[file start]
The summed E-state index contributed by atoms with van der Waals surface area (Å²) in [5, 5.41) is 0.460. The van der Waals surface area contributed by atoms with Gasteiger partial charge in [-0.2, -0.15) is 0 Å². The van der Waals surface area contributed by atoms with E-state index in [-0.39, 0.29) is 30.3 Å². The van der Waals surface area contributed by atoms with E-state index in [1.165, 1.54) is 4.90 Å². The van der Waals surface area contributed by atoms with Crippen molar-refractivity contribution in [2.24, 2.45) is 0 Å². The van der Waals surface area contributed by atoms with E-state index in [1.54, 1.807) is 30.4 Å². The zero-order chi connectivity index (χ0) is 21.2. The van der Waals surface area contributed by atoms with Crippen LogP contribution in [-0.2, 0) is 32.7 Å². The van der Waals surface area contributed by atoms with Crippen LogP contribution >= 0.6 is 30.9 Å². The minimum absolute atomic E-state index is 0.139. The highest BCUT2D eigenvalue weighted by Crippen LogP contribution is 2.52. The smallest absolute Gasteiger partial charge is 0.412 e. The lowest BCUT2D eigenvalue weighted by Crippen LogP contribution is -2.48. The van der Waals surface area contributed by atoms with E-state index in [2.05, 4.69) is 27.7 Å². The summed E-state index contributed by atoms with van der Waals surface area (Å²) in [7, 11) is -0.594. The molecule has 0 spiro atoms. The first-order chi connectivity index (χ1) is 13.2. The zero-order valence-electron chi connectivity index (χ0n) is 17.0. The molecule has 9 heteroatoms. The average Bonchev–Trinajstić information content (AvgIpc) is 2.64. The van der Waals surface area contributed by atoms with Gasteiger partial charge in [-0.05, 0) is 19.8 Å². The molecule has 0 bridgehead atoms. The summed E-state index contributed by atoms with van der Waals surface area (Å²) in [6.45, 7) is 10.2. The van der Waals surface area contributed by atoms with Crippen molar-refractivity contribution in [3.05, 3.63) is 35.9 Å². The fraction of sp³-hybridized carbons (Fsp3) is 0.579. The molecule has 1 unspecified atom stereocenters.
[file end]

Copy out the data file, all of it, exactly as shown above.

The summed E-state index contributed by atoms with van der Waals surface area (Å²) in [5, 5.41) is 0.460. The van der Waals surface area contributed by atoms with Gasteiger partial charge in [-0.2, -0.15) is 0 Å². The van der Waals surface area contributed by atoms with E-state index in [-0.39, 0.29) is 30.3 Å². The van der Waals surface area contributed by atoms with E-state index in [1.165, 1.54) is 4.90 Å². The van der Waals surface area contributed by atoms with Crippen molar-refractivity contribution in [2.24, 2.45) is 0 Å². The van der Waals surface area contributed by atoms with E-state index in [1.54, 1.807) is 30.4 Å². The zero-order chi connectivity index (χ0) is 21.2. The van der Waals surface area contributed by atoms with Crippen LogP contribution in [-0.2, 0) is 32.7 Å². The van der Waals surface area contributed by atoms with Crippen LogP contribution >= 0.6 is 30.9 Å². The minimum absolute atomic E-state index is 0.139. The highest BCUT2D eigenvalue weighted by Crippen LogP contribution is 2.52. The smallest absolute Gasteiger partial charge is 0.412 e. The lowest BCUT2D eigenvalue weighted by Crippen LogP contribution is -2.48. The van der Waals surface area contributed by atoms with E-state index in [2.05, 4.69) is 27.7 Å². The summed E-state index contributed by atoms with van der Waals surface area (Å²) in [7, 11) is -0.594. The molecule has 0 spiro atoms. The first-order chi connectivity index (χ1) is 13.2. The zero-order valence-electron chi connectivity index (χ0n) is 17.0. The molecule has 9 heteroatoms. The average Bonchev–Trinajstić information content (AvgIpc) is 2.64. The van der Waals surface area contributed by atoms with Gasteiger partial charge in [-0.05, 0) is 19.8 Å². The molecule has 0 bridgehead atoms. The summed E-state index contributed by atoms with van der Waals surface area (Å²) in [6.45, 7) is 10.2. The van der Waals surface area contributed by atoms with Crippen molar-refractivity contribution in [3.05, 3.63) is 35.9 Å². The fraction of sp³-hybridized carbons (Fsp3) is 0.579. The molecule has 1 unspecified atom stereocenters.